Headspace gauge/resizing die question

Discussion in 'Reloading' started by cornchuck, Feb 11, 2011.

  1. cornchuck

    cornchuck Well-Known Member

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    I have been reloading my own ammo for about 6 years now. I was taught that when setting up the full length sizing die bring the ram up with shell holder to full stroke. Also having a fired cartridge of that caliber I am reloading in the shell holder, thread the die down until it just kisses the shell. Lock down the die.

    I purchased some Precision Mics from RCBS that contains the headspace gauge. I never really paid to much attention to this gauges until recently when I was reading how to set up resizing dies and I started to play with them.

    I was reloading for my 243 win when I got to thinking about the resizing die. So I took a look at what was going on. According to the instructions with the gauge, a 243 gauge is set at zero for a measurment of 1.6300 inches. When I put a fired unprimed cartridge in the gauge it says that it is between .001 to .0025 under the minimum length. When I run it through the resizing die, the cartridge grows. I measured the case before and after the die and it grows about .002 to .003 inches in length.

    I thought the shoulder would be pushed back. But the case gets longer.

    Is there something wrong with what I am doing? Do I need to just start over with the resizing die?

    Jason
     
  2. 7 loader

    7 loader Well-Known Member

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    The instructions you gave sound more like a bullet seater not a FL sizer. A FL sizer should be set to touch the die and even a 1/4 turn more in some instances. The shoulder is not being touched and the expander is catching the inside neck therefore pulling the brass longer. What dies are you using?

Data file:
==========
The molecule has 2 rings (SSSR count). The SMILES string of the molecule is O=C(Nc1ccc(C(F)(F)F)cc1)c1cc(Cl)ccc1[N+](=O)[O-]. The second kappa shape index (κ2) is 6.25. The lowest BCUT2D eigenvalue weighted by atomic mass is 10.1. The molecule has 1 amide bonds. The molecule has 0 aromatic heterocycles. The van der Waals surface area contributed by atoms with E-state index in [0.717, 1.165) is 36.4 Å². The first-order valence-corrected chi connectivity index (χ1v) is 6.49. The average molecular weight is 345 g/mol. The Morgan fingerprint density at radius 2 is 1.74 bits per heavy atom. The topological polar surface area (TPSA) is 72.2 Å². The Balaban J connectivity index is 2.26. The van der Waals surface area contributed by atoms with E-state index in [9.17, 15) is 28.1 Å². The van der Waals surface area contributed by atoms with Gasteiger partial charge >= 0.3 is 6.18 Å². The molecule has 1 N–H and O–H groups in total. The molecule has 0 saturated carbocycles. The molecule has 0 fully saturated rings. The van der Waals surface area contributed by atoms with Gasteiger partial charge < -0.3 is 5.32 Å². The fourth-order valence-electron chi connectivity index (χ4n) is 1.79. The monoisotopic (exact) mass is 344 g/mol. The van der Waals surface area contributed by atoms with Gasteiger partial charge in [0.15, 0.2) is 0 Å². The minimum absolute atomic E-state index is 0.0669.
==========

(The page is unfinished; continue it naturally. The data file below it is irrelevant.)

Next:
3. cornchuck

    cornchuck Well-Known Member

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    7 loader, I am using Lyman resizing dies. After you said the die is suppose to touch the shell holder, I got to thinking if it is touching. I will have to check that out. Aren't full length dies suppose to push the shoulder back too?

    Jason
     
  4. cornchuck

    cornchuck Well-Known Member

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    7 loader, I have another question. You said the expander might be catching the inside of the neck which could be make the case longer. Should I use more lube in the necks. I do use Hornady's aerosol case lube.

    Jason
     
  5. nicholst55

    nicholst55 Member

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    Here is Sinclair's take on the subject: How to set up a full length sizing die.

    Now, bear i n mind that Sinclair wants to sell you all their neat and wonderful products; still, their method works.

    IMHO, setting the sizing die so that it contacts the shell holder may or may not be the correct thing to do for any given rifle. When you switch rifles, brass, or shell holders, you may or may not need to readjust your FL sizing die.
     
  6. Gene

    Gene Well-Known Member

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    Pulling a neck over a unlubricated expander ball will lengthen the brass. Keep your brass trimmed back about .010" under SAMMI specs. And do not seat bullets out so far that they are jammed into the bore.

    The instructions for F/L sizing are correct. After sizing, try to chamber a unloaded, empty case in your rifle. If the bolt goes down hard, it means the shoulder is too tight a fit in the chamber. Take that case out, re-lube the entire case and inside the neck, turn your sizer die down another quarter turn, size the case and try it again. When turning the bolt down, you should feel just very slight resistance. At that point, the headspace is perfect, and you can now full length size all your brass at that setting. If still too tight, turn it down another quarter until you have a snug fit. If the bolt just flops down, you have gone too far and increased headspace to a point of danger. Throw that case away, raise the die slightly and try again.
     
  7. 338winmag

    338winmag Well-Known Member

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    Skip that touchy-feely-turney approach.